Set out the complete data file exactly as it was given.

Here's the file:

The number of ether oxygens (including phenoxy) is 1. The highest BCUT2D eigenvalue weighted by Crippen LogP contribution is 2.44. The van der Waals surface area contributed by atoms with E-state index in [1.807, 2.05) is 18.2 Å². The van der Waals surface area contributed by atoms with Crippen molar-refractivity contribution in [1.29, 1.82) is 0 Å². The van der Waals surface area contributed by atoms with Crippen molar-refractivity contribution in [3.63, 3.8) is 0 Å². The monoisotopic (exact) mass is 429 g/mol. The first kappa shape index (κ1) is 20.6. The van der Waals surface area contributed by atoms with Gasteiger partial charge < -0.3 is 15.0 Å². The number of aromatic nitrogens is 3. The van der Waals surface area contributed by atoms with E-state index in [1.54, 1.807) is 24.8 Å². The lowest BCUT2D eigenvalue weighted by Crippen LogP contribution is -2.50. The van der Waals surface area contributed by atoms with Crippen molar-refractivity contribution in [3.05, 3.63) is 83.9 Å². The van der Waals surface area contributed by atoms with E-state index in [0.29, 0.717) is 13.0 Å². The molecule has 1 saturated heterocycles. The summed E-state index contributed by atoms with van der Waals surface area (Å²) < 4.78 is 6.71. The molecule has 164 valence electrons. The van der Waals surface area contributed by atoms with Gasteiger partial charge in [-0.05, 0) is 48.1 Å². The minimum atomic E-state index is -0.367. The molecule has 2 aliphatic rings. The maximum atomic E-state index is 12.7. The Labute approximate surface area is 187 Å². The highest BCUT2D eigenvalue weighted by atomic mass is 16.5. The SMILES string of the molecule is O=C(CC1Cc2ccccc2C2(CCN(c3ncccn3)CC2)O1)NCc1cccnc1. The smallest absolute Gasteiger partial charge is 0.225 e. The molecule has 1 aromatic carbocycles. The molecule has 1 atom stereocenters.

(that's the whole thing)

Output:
The number of ether oxygens (including phenoxy) is 1. The highest BCUT2D eigenvalue weighted by Crippen LogP contribution is 2.44. The van der Waals surface area contributed by atoms with E-state index in [1.807, 2.05) is 18.2 Å². The van der Waals surface area contributed by atoms with Crippen molar-refractivity contribution in [1.29, 1.82) is 0 Å². The van der Waals surface area contributed by atoms with Crippen molar-refractivity contribution in [3.63, 3.8) is 0 Å². The monoisotopic (exact) mass is 429 g/mol. The first kappa shape index (κ1) is 20.6. The van der Waals surface area contributed by atoms with Gasteiger partial charge < -0.3 is 15.0 Å². The number of aromatic nitrogens is 3. The van der Waals surface area contributed by atoms with E-state index in [1.54, 1.807) is 24.8 Å². The lowest BCUT2D eigenvalue weighted by Crippen LogP contribution is -2.50. The van der Waals surface area contributed by atoms with Crippen molar-refractivity contribution in [3.05, 3.63) is 83.9 Å². The van der Waals surface area contributed by atoms with E-state index in [0.29, 0.717) is 13.0 Å². The molecule has 1 saturated heterocycles. The summed E-state index contributed by atoms with van der Waals surface area (Å²) < 4.78 is 6.71. The molecule has 164 valence electrons. The van der Waals surface area contributed by atoms with Gasteiger partial charge in [-0.05, 0) is 48.1 Å². The minimum atomic E-state index is -0.367. The molecule has 2 aliphatic rings. The maximum atomic E-state index is 12.7. The Labute approximate surface area is 187 Å². The highest BCUT2D eigenvalue weighted by atomic mass is 16.5. The SMILES string of the molecule is O=C(CC1Cc2ccccc2C2(CCN(c3ncccn3)CC2)O1)NCc1cccnc1. The smallest absolute Gasteiger partial charge is 0.225 e. The molecule has 1 aromatic carbocycles. The molecule has 1 atom stereocenters.